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Tuesday, November 19, 2013

Two different deer tracking strategies produced different results

Thank you to Ken Parker, a UBT member from Georgia, for the report on two tracks he did with Mirko and Baby, his Bavarians.

Tuesday morning around 10 AM I got a call from a hunter stating that he had shot a big buck around 8:30 with his crossbow but backed out when he realized he had gut shot the deer. I advised him that we needed to wait 6-8 hrs after the shot before we took up the track. I was going to try to get off around 2:30 to head his way.
Well around lunch I got a second call of a deer down that could not be found. The hunter could not find any more blood after a few hundred yards and he had spent the morning walking the woods looking for his deer. We talked some and I told him that I should be able to get to him between 9 and 10 that night.  He said that he had someone coming in a few hours and they were going to be looking some more.

I was not able to get off until 3:30 so that would put me getting to the first track around 5. We were able to get in and get started quickly. Mirko, my male BGS, was the one who was up for this track. He quickly worked the line out to the hunter's stopping point and out into an old grown up field. The wind was swirling some and he kept putting his head up like he was winding the deer. He finally picked a line and off we went down into a swamp. There was so much deer sign it was hard to to tell if he was on the right deer or not.

I decided to pull him off the track and restart him to see if he brought us back to the same spot. In the meantime I also got a call from the second hunter stating that they had found a wound bed and were going to bring in a bloodhound. If they did, would it be an issue for my dogs if I was till needed? I said no problem, go for it.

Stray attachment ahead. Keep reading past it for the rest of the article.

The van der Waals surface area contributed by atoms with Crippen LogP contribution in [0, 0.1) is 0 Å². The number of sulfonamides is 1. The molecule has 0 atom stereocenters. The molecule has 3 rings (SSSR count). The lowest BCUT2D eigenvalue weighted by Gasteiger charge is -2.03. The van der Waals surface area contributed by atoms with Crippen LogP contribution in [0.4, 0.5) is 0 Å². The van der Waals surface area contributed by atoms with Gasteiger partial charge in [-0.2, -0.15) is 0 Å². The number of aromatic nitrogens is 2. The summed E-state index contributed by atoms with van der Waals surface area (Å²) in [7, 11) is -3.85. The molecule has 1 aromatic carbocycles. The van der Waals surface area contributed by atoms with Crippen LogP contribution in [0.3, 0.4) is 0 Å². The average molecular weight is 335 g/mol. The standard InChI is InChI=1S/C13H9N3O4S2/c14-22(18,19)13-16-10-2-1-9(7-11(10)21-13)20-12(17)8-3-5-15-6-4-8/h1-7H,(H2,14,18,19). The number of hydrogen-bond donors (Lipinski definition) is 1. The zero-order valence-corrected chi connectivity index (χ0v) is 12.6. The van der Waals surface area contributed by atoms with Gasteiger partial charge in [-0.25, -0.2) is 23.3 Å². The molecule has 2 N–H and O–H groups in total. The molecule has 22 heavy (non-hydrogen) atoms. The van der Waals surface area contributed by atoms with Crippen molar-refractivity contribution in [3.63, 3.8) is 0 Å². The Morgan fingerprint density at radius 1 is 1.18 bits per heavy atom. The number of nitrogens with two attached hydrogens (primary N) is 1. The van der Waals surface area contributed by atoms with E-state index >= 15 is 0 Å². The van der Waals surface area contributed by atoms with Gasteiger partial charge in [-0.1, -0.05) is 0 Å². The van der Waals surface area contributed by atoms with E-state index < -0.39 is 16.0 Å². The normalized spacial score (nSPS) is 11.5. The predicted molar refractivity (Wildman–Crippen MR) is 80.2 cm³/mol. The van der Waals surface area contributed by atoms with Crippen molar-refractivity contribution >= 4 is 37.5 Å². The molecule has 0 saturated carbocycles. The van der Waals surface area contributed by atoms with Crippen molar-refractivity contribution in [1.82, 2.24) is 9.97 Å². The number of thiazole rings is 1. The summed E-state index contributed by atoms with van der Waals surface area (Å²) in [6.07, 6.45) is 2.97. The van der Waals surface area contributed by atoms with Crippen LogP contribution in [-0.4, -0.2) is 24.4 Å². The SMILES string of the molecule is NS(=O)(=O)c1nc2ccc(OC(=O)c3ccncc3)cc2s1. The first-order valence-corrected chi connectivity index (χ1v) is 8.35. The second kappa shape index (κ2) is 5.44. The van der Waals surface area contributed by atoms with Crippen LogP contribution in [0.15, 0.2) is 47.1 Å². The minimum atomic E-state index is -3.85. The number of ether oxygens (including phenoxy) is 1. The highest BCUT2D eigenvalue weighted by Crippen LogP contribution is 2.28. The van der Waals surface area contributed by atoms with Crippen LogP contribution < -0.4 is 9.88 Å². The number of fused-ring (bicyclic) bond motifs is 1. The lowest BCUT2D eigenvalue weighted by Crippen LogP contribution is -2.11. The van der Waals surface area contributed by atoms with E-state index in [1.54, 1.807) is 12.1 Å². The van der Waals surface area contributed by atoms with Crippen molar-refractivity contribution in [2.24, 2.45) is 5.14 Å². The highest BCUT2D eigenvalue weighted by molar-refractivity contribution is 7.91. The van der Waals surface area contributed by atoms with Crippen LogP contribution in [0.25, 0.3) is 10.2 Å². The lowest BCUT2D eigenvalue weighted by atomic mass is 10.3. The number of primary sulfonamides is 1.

Returning to the hit site I restarted Mirko and he took us right down to the same opening and started working with his head up again. Off we went down the same trail again for about 50 yards, then we turn left, OK, new spot, lets go. Mirko took me across the old field and over near the road and power line. Here he turned up toward an industrial building. At this point I was just letting him drag the lead around as I did not want to crawl into the thicket he was in. That is when the world came alive.

A big deer came barreling by me and I knew right away we had the hunter's deer up and moving. It was now 6:30 and it had been 10 hrs since the shot. We decided to give the deer some time and went to move the trucks around to where we were now. Boy I did not know it was going to take us so long to get started again. As I was getting ready to go back in the woods I realized I did not have my GPS tracker for the dogs. I must have dropped it when we were getting back in the trucks. So off we went back to the other side but no gps. Now I was mad as that was a lot of money, then it hit me. The controller beeps when the dog trees so we could check if we heard it.

I started to think when the last time was when we had it. So we went back to the spot where the deer about ran me over and started our search. Sure enough, we heard the beep so it was close but where? We spent the next 30-45 minutes walking in a 20 yard circle hearing the beep but not finding the unit. Finally, we all agreed that we were within 10 ft but still could not find it  because of very tall briars. Then Derek looked down and low and behold we had been standing on it in the trail.